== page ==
Wednesday, August 5, 2015

Sales Tax Extension Arrives; Schools Get $120M in First Year

City Council finally introduced legislation Thursday to extend Philadelphia’s extra 1 percent sales tax, devoting in the first year the $120 million the schools were counting on to help close a huge budget gap.

Sales Tax Extension Arrives; Schools Get $120M in First Year

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City Council finally introduced legislation Thursday to extend Philadelphia’s extra 1 percent sales tax, devoting in the first year the $120 million the schools were counting on to help close a huge budget gap.

After the first year, the revenue collected – expected to be about $137 million in the next fiscal year – would be split gradually between the schools and the city’s public employee pension system, which is about $5 billion underfunded.

In the fourth year, the revenue would be divided evenly between the School District of Philadelphia and the pensions.

The formula introduced in Council Thursday has been under debate and discussion in City Hall and in Harrisburg for months, and would require the state’s approval.

The state allowed the city to add 1 percent to the sales tax charged in Philadelphia, raising the rate from 7 to 8 percent, during the recession. That extra sales tax was slated to expire on July 1.

Last year, the state passed legislation allowing the city to continue the extra tax, devoting $120 million to the schools. But Council President Darrell L. Clarke almost immediately termed that “a bad deal.”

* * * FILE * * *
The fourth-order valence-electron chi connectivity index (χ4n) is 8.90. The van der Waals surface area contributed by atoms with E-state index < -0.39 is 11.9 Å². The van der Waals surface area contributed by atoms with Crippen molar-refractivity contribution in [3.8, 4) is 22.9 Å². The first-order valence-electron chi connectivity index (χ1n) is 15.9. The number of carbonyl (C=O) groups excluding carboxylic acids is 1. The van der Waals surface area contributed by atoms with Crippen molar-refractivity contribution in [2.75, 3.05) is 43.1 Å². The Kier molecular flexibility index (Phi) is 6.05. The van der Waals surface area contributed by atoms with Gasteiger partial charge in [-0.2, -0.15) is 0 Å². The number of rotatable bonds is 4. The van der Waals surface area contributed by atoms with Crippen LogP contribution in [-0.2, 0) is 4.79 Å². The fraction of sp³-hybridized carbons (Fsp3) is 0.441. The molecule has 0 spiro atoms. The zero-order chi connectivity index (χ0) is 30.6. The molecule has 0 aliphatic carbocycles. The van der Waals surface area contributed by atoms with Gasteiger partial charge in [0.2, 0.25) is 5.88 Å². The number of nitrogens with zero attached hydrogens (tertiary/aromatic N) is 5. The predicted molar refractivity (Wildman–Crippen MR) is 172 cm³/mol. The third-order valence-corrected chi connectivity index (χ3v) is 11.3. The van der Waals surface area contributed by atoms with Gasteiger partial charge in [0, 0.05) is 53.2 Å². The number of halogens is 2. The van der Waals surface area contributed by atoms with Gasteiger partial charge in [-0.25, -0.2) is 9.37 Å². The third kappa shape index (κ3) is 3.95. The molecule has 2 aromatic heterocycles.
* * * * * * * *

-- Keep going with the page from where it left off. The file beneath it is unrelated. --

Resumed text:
Clarke was among a number of leaders eyeing the sales tax as a potential solution to the pension problem, a huge annual drain on the city’s general fund. This year, the city is expected to pay nearly $600 million into pensions, and potentially dump the proceeds of the sale of the Philadelphia Gas Works into the system as well.

The school district, which made drastic cuts last year, needs $216 million to avoid more slashing this year. The district budgeted the $120 million from the sales tax and has asked for $75 million more from the city.

The potential source of the $75 million remains unclear, although one possibility is a $2-a-pack cigarette tax.

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The Philadelphia Inquirer's Chris Hepp, Tricia Nadolny, Julia Terruso, and Claudia Vargas take you inside Philadelphia's City Hall.

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